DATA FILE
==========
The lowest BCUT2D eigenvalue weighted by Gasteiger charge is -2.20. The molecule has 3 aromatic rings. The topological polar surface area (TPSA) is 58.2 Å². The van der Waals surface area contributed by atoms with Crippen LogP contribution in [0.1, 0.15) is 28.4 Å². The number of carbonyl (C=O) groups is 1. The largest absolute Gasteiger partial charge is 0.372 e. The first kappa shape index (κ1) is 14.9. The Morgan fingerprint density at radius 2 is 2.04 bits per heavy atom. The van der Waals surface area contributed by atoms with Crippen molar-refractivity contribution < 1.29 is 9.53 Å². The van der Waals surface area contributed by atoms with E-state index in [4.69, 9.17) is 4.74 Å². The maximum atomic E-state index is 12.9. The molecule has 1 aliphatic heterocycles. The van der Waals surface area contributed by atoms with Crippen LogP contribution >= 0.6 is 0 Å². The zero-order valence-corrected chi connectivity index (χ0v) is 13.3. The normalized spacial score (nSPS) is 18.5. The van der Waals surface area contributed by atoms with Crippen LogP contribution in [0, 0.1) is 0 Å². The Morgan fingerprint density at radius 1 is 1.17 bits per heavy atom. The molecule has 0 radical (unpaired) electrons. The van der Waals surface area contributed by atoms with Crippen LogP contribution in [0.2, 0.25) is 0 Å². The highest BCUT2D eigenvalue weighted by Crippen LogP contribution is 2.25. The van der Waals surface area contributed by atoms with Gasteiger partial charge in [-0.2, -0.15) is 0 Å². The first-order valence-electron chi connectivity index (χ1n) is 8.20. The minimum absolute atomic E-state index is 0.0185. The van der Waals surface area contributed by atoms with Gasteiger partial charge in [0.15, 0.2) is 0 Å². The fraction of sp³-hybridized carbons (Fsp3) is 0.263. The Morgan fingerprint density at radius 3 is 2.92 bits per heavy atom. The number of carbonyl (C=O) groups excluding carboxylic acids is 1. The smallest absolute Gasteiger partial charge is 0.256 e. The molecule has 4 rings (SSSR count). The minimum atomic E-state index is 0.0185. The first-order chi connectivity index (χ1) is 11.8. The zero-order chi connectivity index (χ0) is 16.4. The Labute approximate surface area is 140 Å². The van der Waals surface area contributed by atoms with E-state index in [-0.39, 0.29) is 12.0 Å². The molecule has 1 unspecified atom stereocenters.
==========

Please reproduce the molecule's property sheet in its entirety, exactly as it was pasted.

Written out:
The lowest BCUT2D eigenvalue weighted by Gasteiger charge is -2.20. The molecule has 3 aromatic rings. The topological polar surface area (TPSA) is 58.2 Å². The van der Waals surface area contributed by atoms with Crippen LogP contribution in [0.1, 0.15) is 28.4 Å². The number of carbonyl (C=O) groups is 1. The largest absolute Gasteiger partial charge is 0.372 e. The first kappa shape index (κ1) is 14.9. The Morgan fingerprint density at radius 2 is 2.04 bits per heavy atom. The van der Waals surface area contributed by atoms with Crippen molar-refractivity contribution < 1.29 is 9.53 Å². The van der Waals surface area contributed by atoms with E-state index in [4.69, 9.17) is 4.74 Å². The maximum atomic E-state index is 12.9. The molecule has 1 aliphatic heterocycles. The van der Waals surface area contributed by atoms with Crippen LogP contribution >= 0.6 is 0 Å². The zero-order valence-corrected chi connectivity index (χ0v) is 13.3. The normalized spacial score (nSPS) is 18.5. The van der Waals surface area contributed by atoms with Crippen LogP contribution in [0, 0.1) is 0 Å². The Morgan fingerprint density at radius 1 is 1.17 bits per heavy atom. The molecule has 0 radical (unpaired) electrons. The van der Waals surface area contributed by atoms with Crippen LogP contribution in [0.2, 0.25) is 0 Å². The highest BCUT2D eigenvalue weighted by Crippen LogP contribution is 2.25. The van der Waals surface area contributed by atoms with Gasteiger partial charge in [-0.2, -0.15) is 0 Å². The first-order valence-electron chi connectivity index (χ1n) is 8.20. The minimum absolute atomic E-state index is 0.0185. The van der Waals surface area contributed by atoms with Gasteiger partial charge in [0.15, 0.2) is 0 Å². The fraction of sp³-hybridized carbons (Fsp3) is 0.263. The Morgan fingerprint density at radius 3 is 2.92 bits per heavy atom. The number of carbonyl (C=O) groups excluding carboxylic acids is 1. The smallest absolute Gasteiger partial charge is 0.256 e. The molecule has 4 rings (SSSR count). The minimum atomic E-state index is 0.0185. The first-order chi connectivity index (χ1) is 11.8. The zero-order chi connectivity index (χ0) is 16.4. The Labute approximate surface area is 140 Å². The van der Waals surface area contributed by atoms with E-state index in [-0.39, 0.29) is 12.0 Å². The molecule has 1 unspecified atom stereocenters.